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At the beginning of each year, we survey Morrison & Foerster's Global Sourcing Group lawyers in Asia, Europe, and the United States regarding the current state of the world's outsourcing market and emerging trends likely to shape that market over the next twelve months. In this year's update, our lawyers comment on the impact of the economic downturn on outsourcing, identify key business and legal considerations in today's sourcing deals, and highlight new sourcing-related developments in various regions of the world. Our lawyers' views are based on what they have seen in their outsourcing projects during 2008, as well as on the views expressed by service providers, outsourcing consultants, and clients. The following is an executive summary of outsourcing trends:
Global Economic Problems
1. Recession Deepens: For many businesses, outsourcing will remain an attractive response to the on-going recession and the consequent need to reduce expenses. However, as a result of the global credit crunch, deferred investment deals financed by outsourcing service providers are unlikely to be widely available over the coming months.
2. Cost Driven Deals: Although outsourcings driven by cost-saving issues tend to be short-term solutions, such "outsourcing to survive" deals are likely to become the norm in 2009.
3. Do More with Less: Companies are understandably focusing on their existing outsourcing relationships, with some companies concluding that the rationale for outsourcing has evaporated. Many more companies, however, are looking to drive further value and cost improvements in their existing deals, often via re-negotiation of pricing, service levels and other key terms.
4. Financial Services: In the past, financial services companies have fuelled significant growth in outsourcing. This has changed dramatically with the global economic crisis. Most banks are currently focused on maximizing value and rationalizing existing deals, not on new outsourcing activity. On the other hand, look to industries that have been slower to embrace sourcing--such as the retail and entertainment industries - to pick up some of the slack.
5. Effect on Service Providers: Some service providers will not survive the current economic upheaval, while others will thrive. The service providers most likely to survive will be those that have sectoral and geographic diversity, well-managed overheads, and deep, long-term customer relationships. Consolidation in the service provider community may mean less leverage for customers in future negotiations, and the recent high-profile Satyam scandal in the Indian service provider market may prompt a "flight to quality" by outsourcing customers.
Other Global Trends
Data Privacy and Security: The potential impact of a data security breach has never been higher. Outsourcing customers continue to focus extensively on the risk of data loss presented by their service providers. Encryption, secure data transfer, and enhanced loss notification and liability provisions are increasingly common negotiation topics.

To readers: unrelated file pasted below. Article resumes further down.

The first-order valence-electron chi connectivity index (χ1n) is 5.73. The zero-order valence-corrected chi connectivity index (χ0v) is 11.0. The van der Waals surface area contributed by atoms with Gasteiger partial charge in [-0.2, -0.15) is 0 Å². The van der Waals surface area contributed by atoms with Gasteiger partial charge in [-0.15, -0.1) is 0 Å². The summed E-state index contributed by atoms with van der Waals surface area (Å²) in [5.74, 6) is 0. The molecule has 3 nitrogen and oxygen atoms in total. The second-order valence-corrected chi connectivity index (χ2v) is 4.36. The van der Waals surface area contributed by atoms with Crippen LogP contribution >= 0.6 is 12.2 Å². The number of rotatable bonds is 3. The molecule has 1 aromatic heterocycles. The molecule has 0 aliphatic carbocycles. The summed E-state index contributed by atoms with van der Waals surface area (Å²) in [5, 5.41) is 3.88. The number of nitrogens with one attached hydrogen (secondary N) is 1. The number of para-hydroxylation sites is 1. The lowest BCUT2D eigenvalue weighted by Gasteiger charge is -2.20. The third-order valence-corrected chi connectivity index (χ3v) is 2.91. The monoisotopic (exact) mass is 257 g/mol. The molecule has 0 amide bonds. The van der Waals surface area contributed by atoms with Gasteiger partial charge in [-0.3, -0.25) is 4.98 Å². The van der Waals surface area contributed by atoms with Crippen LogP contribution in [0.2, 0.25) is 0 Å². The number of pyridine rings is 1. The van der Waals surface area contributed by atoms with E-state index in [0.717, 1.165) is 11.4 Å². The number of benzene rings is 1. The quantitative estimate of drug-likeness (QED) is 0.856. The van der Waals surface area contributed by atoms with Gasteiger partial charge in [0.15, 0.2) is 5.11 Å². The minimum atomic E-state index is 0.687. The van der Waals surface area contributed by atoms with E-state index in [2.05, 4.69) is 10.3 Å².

Claims and Disputes: As contract margins get tighter and customer tolerances for underperformance shrink, we are already seeing an increase in the number of disputes (including litigation) between outsourcing customers and suppliers. Unless properly handled, such claims and disputes can have a devastating impact on the overall outsourcing relationship.
Green IT: Clean-tech and Green IT initiatives will remain on CIOs' agendas during 2009. In light of the current economic climate, however, the interest of outsourcing customers in more energy-efficient IT solutions will be limited primarily to those solutions that offer cost savings either immediately or in the near future.
China Factor Cushions the Recessionary Effect: The recession has been delayed in reaching Asia, and its overall effect may well be softened by the "China factor." Some observers are projecting that the growth of outsourcing in China may accelerate during 2009; at worst, it will slow only a little.
Growth in Outsourcing Within Asia: Outsourcing within Asia from high-cost to low-cost jurisdictions is set to increase and, because it starts from a relatively low baseline, may have the greatest mid- to long-term growth potential.
Sleeping Giant Dozes Off: The European outsourcing market has slipped back after two years of strong growth. But there is still latent demand, and more scope for first-time outsourcing than in more mature markets such as the UK and U.S.
Data Security and Privacy: Data security and privacy issues remain high on the European agenda--with a resulting impact on trends in Europe-based outsourcing deals.
Moderate Growth and Re-Sourcing: Outsourcing by U.S. companies is expected to continue growing, although more moderately than in recent years. 2009 is shaping up to be the "Year of Re-Sourcing" as firms review their sourcing strategies to deal with the short-term and potential long-term effects of the deepening recession.
U.S. Jobs Policy: The new administration of President Obama has an overt U.S. jobs-creation policy. Combined with organized labor pressure and caps on visas, this could mean more outsourcing solutions biased towards on-shore delivery.
An Outsourcing Rebound: The outsourcing model provides an opportunity for companies emerging from the current economic downturn to choose solutions that are less dependent on raising capital and more based on partnering with others who can provide necessary people, processes and tools in a cost-effective manner.
Morrison & Foerster's Global Sourcing Group
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